25 February 2016

Peckham Rye Adventure Playground: protected


As local residents will know, Southwark Council has suffered as a result of unprecedented cuts Government funding since 2010.  The council has had a third of its funding cut.
As a result of these deep cuts, the council has been forced to consider reducing adventure play services. This could have meant that Peckham Rye Adventure Playground, while keeping its weekend sessions, might have lost of its four after-school sessions. Many local people spoke to us about this issue and Renata, Victoria and I were committed to using our local devolved budget to protect the hours to ensure the reduction would have been avoided.
I’m very pleased to tell you that, at last night’s budget setting meeting, we managed to secure a commitment that Peckham Rye Adventure Playground will see no change in opening hours. 
We are now taking a look at how the hours are structured to see if it would be possible to open up the playground to more people over the whole of the weekend.  Watch this space for further news.

5 January 2016

Southwark's Scrutiny Committee warns of 'devastating impact' of Government's Housing Bill



Southwark’s Overview and Scrutiny Committee has warned that the Government’s Housing and Planning Bill would have a ‘devastating impact’ on Southwark.

The Scrutiny Committee has investigated the impact of the Government’s proposals to introduce right to buy for housing association tenants, which will be funded by forcing councils to sell off vacant properties in “high value” areas. The Committee has warned that the impact of the proposals in Southwark would be to “significantly reduce our housing stock, damage our ability to build much needed new homes and could indirectly lead to an increase in homelessness and overcrowding.”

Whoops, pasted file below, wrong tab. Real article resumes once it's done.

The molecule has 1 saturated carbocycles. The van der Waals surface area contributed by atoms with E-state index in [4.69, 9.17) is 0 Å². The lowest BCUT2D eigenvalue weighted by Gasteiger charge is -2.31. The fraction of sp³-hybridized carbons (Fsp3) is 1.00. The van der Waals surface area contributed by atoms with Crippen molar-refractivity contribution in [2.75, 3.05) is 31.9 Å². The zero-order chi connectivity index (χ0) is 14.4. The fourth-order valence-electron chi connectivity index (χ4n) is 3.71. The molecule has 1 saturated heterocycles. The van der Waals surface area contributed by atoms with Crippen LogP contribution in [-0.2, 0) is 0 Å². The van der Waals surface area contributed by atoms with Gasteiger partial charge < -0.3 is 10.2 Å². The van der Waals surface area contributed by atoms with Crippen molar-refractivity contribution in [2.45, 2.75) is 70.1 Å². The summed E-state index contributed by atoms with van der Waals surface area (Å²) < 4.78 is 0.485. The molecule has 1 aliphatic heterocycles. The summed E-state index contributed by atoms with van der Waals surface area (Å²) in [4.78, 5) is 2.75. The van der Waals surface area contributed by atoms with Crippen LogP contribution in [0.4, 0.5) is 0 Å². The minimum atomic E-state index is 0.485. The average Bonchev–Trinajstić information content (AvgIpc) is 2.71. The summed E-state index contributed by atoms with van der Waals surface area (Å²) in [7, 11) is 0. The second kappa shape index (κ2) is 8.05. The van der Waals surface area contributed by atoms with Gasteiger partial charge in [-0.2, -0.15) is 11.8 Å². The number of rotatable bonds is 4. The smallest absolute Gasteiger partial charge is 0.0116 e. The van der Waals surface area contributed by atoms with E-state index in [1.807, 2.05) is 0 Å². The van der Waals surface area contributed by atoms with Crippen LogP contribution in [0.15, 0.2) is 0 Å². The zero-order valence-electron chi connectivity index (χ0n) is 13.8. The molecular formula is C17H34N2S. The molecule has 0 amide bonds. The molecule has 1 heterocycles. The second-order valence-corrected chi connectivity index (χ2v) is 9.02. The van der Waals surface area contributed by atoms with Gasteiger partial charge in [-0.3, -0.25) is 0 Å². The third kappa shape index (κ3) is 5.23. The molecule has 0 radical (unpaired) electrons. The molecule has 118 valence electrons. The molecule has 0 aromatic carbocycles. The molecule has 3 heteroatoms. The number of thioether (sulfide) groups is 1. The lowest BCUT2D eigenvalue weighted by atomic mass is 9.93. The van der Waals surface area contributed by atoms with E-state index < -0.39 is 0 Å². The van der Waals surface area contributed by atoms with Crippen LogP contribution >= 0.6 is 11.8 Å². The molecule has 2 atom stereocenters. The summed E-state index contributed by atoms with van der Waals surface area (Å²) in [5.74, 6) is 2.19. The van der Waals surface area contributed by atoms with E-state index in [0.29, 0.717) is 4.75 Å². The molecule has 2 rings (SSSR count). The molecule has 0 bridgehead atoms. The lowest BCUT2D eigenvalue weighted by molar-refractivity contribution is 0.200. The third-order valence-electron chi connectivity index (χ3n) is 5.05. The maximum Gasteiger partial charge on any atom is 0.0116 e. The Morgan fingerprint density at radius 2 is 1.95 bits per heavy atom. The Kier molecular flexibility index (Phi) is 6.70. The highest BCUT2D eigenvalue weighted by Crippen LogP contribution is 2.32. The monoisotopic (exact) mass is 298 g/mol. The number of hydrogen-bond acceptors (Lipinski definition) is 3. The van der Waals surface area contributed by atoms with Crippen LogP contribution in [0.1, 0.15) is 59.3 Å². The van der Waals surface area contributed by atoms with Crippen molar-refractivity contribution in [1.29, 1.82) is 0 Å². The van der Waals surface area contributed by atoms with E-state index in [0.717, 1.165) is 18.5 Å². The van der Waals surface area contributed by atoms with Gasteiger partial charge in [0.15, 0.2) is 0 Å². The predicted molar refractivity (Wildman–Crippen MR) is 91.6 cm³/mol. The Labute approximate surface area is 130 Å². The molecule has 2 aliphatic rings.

The Scrutiny Committee conducted a series of interviews with housing officers, Chief Executives of major national housing associations, the Cabinet Member for Housing and Former head of the Civil Service and current Chair of the Peabody Trust Lord Kerslake.

The Scrutiny report outlines a number of risks arising from the proposals, including home building and provision in the borough and the financial impact of the council’s housing budget. It is estimated that 30% of council homes in Southwark could be lost through the forced sale of high value council homes, and the report warns that because the Bill does not include any ring-fencing of funding or replacement homes to a particular area or local authority, “It is unlikely Housing Associations will build enough replacement homes in our borough and probably not in our city”.

The report also warns that the Bill could result in increased levels of homelessness and overcrowding, due to fewer council homes being available for Southwark residents. The Committee has outlined a number of recommendations to protect the interests of council and Housing Association tenants, and the council’s ambition of building 11,000 homes, including an exemption for newly built council homes.

Chair of the Overview and Scrutiny Committee, Cllr Gavin Edwards, said:

“Southwark is at the heart of the affordable housing crisis in London, with thousands of residents on the council’s housing waiting list and a population predicted to grow by 21% over the next 10 years. But at a time when the council is embarking on the most ambitious council house building programme in the country, these proposals could have a devastating effect on council housing in our borough.